Go to Transport -> Project Synchronisation Setup... to open the window shown below. (In the screenshot below, "Network Mini MTC Send" and "Network Mini MTC Receive" are network MIDI connections set up with Audio-MIDI Setup)
Select the outputs for "Machine Control Output Destination" and "MIDI Timecode Destinations" to send MIDI data to Video Slave. In the "MIDI Timecode Destinations" box, check the "MIDI Timecode Follows Project Time" checkbox.
As Timecode Source in the top left box, select "Internal Timecode". Click OK to close the window.
When the Sync is set to internal (as shown in the Transport panel above), MTC will be transmitted when playback is started.
With your project opened, go to File->Project Settings -> Synchronization...
Go to the MIDI tab. You should see the window shown below.
Check the "Transmit MTC" checkbox and select your desired MTC output in the dropdown menu underneath. When using network MIDI, don't forget to establish a connection via Audio-MIDI Setup. (For details, click here.) To also transmit MIDI Machine Control, also check the "Transmit MMC" checkbox.
Before enabling MTC and MMC output from Studio One, we first need to setup the timecode rate and the timecode start position of the song. With a song opened, go to Song->Song Setup. You will be presented the window shown below:
Choose your desired timecode frame rate(this should be identical to the frame rate of your video for best performance) and your desired timecode session start. Unfortunately, there's no option to display timecode in the project timeline, so the closest you get is the timebase setting Seconds. Close the window when you're done.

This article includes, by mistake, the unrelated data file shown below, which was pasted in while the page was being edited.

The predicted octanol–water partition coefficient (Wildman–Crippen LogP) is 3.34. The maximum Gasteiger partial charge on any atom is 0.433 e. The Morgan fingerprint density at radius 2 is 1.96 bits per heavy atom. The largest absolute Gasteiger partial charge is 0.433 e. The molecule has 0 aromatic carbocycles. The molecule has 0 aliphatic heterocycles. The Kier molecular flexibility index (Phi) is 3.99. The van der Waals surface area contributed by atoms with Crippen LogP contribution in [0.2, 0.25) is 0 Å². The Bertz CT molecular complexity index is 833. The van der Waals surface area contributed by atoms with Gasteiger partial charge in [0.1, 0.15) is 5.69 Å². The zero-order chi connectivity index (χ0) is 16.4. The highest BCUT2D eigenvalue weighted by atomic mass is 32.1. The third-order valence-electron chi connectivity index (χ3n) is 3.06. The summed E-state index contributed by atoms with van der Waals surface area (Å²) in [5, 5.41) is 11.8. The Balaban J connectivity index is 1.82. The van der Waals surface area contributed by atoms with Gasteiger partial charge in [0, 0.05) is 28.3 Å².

To have Studio One send MTC and MMC to Video Slave, we need to create a new MIDI device. To do that, go to Preferences and select the External Devices panel.
Click the Add button. In the window, select a New Instrument on the left and call it Video Slave. You can also fill in something for the manufacturer but you don't have to. In the Send To dropdown box, select your output MIDI connection you created in Audio-MIDI Setup (or your MIDI output interface in case you're using a wired MIDI connection). Finally, make sure to hit the Send MIDI Timecode checkbox at the bottom.
Lastly, go to the Advanced preferences panel, go to the MIDI tab and hit the checkbox Timecode follows loop if it isn't checked already.
Studio One seems to always send MMC commands to all attached devices which is fine for the operation of Video Slave. Also, as soon as the device is created as discussed above, Video Slave will receive MIDI commands and should playback in sync just fine.
Ableton Live does not natively support MIDI Timecode and MIDI Machine Control. We have been in touch with Ableton and they told us that they are aware of the necessity of MTC/MMC in Live and that it may be added in a future version. For now, we need to use a little workaround to get it going. This workaround relies on the Max 4 Live interface.
We will be using a tool called LiveMTC. You can find more information about and download it directly from the developer. There is also a pretty neat tutorial video directly on the site.
All you need to do is toggle the Session View on the right or through the menu. Then, drag the downloaded file "MTC.amxd" onto the Master track (make sure to have Max installed).
Then, open the Live MTC Bridge application contained in the LiveMTC download folder.
Now, set the Destination MIDI port in the dropdown to the port you use in Video Slave. If you're using the virtual ports within Video Slave and starting Video Slave after the Live MTC Bridge app, you might need to restart Live MTC Bridge as it only scans for the available MIDI ports when starting up. All you need to do now is set the timecode offset to match the Video Slave movie timecode settings and you're good to go.
As a side note: Live MTC Bridge also sends positioning information using a special kind of MIDI Timecode message so there is no need to connect a separate MIDI Machine Control port to support scrubbing in Live.
Thanks to the developer of Live MTC for creating the bridge application!